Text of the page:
iHeartMedia is digitally expanding to Canada in new partnership with Bell Media
American media corporation iHeartMedia will be digitally expanding to Canada through a partnership with Bell Media. The exclusive partnership will bring iHeartMedia’s free digital radio and streaming services to car stereos, handheld devices, and consumer electronics. The partnership will also bring iHeartRadio branded events to Canada. Considering Bell’s direct competitors in Canada lean towards more traditional product offerings, this new collaboration gives the company a domestic advantage.
iHeartRadio, the media company’s digital radio service, launched in 2011 and has 75 million registered users worldwide. The service expanded into Australia and New Zealand in 2013, and is expected to be fully operational throughout Canada by Summer 2016. iHeartRadio offerings in Canada will provide all of Bell Media’s programming, including music, news, and sports. Bell also owns five national television stations, 30 local, and 34 specialty stations. Included are the MuchMusic Video Awards, Juno Awards, and daily entertainment program eTalk.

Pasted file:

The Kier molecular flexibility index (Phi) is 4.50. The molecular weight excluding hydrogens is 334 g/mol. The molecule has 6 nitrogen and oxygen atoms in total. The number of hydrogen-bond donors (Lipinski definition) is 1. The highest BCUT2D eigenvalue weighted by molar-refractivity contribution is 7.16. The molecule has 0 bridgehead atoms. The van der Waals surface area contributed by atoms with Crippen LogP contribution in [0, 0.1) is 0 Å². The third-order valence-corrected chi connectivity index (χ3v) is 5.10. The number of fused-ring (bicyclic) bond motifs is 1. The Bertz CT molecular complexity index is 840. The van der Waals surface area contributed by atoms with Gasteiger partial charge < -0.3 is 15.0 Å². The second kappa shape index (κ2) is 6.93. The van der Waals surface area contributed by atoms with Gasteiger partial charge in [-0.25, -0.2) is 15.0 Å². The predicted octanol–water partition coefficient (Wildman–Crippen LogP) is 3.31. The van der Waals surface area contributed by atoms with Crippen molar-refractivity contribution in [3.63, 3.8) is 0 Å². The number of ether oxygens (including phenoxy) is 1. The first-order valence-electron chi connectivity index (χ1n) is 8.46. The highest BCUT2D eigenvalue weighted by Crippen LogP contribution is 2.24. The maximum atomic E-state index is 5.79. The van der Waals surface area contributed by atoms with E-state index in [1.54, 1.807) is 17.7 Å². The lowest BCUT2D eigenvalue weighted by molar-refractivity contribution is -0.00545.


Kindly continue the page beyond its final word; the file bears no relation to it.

About the partnership, Bell Media president of entertainment production and broadcasting Randy Lennox remarked “We recognize that iHeart is ahead of the curve, and we have a mirror model- we’re digitally progressive with a terrestrial-based model of radio stations. We are taking the position that we are iHeart North, so to speak, the Canadian franchise of iHeartMedia, which includes its events, its concert, its digital platform, its consumer electronics position, et cetera. We’re seeing this as a positive step forward in terms of modernizing the business.” Lennox served as Universal Music Canada’s CEO until last August.
Darren Davis, president of iHeartRadio, agreed: “Joining with Bell Media to extend the iHeartRadio brand with Canadians is an exciting moment for us. This partnership allows us to connect with even more music fans and radio listeners and we know Canadians will enjoy the service as much as our listeners in the U.S.”